“Some women, it is said, like to cook. This book is not for them. This book is for those of us who hate to: who have learned, through hard experience, that some activities become no less painful through repetition: childbearing, paying taxes, cooking. This book is for those of us who want to fold our big dishwater hands around a dry Martini instead of a wet flounder, come the end of a long day.”
These are the first few sentences of the I Hate To Cook Book, written by Peg Bracken in 1960. Clearly, this is a woman way ahead of her time.
Some people love love love cooking. One of my closest friends is the best cook I know. She rarely makes the same meal twice and considers a meal a total fail if people aren’t scrambling for seconds and thirds. She is so good that her husband often jokes how she has “ruined restaurants” for him.
Good for her.
…but here are the top five reasons why I hate cooking:
- It takes up so. Much. Time. ‘Cause we’re not just talking about time spent on the actual cooking. You gotta choose recipes, figure out which ingredients you need, then go to the store and buy the stuff. And the clean-up – ugh! Who wants to clean pots and dishes when you’re enjoying your post-meal food coma? And for me, personally? I have OCD issues, which makes the actual cooking take twice as long as it would for a “normal” person.
- Why is this my job, anyway? It’s not 1950. Before I had my baby and became a stay-at-home mom, my husband and I both worked. So why have I always been the default chef around here?
- I probably wouldn’t hate it quite as much if I didn’t have to do it almost every day
- Cooking is boring!
- It’s basically an unpaid part-time job
But, this post is actually about hope, not hate. Top five things to give you hope:
- If I can learn to not hate cooking, anyone can…trust me
- Like with almost everything in life, the more you practice, the better (and quicker) you’ll get at it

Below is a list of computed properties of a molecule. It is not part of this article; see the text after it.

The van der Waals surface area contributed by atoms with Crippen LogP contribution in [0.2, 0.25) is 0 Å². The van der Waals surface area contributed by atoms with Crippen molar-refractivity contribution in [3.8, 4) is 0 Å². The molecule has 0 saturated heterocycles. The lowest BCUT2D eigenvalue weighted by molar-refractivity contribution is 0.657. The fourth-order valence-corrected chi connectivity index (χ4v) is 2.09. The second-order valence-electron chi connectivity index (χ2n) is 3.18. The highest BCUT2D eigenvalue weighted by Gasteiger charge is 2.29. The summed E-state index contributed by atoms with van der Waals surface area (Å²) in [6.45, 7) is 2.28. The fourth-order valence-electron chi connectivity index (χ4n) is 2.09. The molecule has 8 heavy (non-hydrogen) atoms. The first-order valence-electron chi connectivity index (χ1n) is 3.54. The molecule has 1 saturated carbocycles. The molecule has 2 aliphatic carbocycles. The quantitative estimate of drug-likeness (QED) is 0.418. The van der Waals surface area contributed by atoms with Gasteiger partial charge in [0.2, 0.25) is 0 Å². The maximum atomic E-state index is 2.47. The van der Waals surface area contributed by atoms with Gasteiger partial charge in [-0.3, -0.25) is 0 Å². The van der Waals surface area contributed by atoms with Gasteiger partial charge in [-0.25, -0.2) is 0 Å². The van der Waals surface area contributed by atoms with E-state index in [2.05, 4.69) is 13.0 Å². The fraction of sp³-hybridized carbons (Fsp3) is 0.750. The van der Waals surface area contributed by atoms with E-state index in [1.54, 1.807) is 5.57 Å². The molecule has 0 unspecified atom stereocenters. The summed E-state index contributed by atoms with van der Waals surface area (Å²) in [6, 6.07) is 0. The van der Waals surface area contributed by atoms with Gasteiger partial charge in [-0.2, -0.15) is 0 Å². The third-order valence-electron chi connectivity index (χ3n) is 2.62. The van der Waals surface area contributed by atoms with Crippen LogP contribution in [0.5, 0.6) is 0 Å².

- They say that the way to a man’s heart is through his stomach, if that interests you
- If you become a good cook, you’ll never be lonely (unless you want to be). Everyone loves hanging with their girl who cooks a good meal.
- It’s the Informational Age! Twenty years ago, if you wanted to make a lasagna, you opened your Bible-length cookbook, followed the instructions, and hopefully the result would be delicious, but more often than not, it was simply acceptable. Today, just Google “lasagna recipe” and pick the one that is rated 4.7 stars out of 5 by a thousand people. Chances are the end result will be fabulous.
And in my own cooking journey, I figured out something very important. Yes, I hate cooking, but I love feeding the people I love (myself included) delish, nutrish food. And love is always supposed to trump hate, right?
My name is Suzanne Jacobetz, aka The Cursing Gourmet, and I am Bridget’s older (not necessarily wiser) cousin. I’m Generation X all the way and do not enjoy it when I hear 80s/90s rock on classic rock stations. I live in the mountains in Colorado with Mike, my husband of 10 years, 15+ miles from a grocery store. It’s a very quiet, peaceful life, or at least it used to be: a year ago we had our first kiddo, a sweetie pie named Isabelle ❤️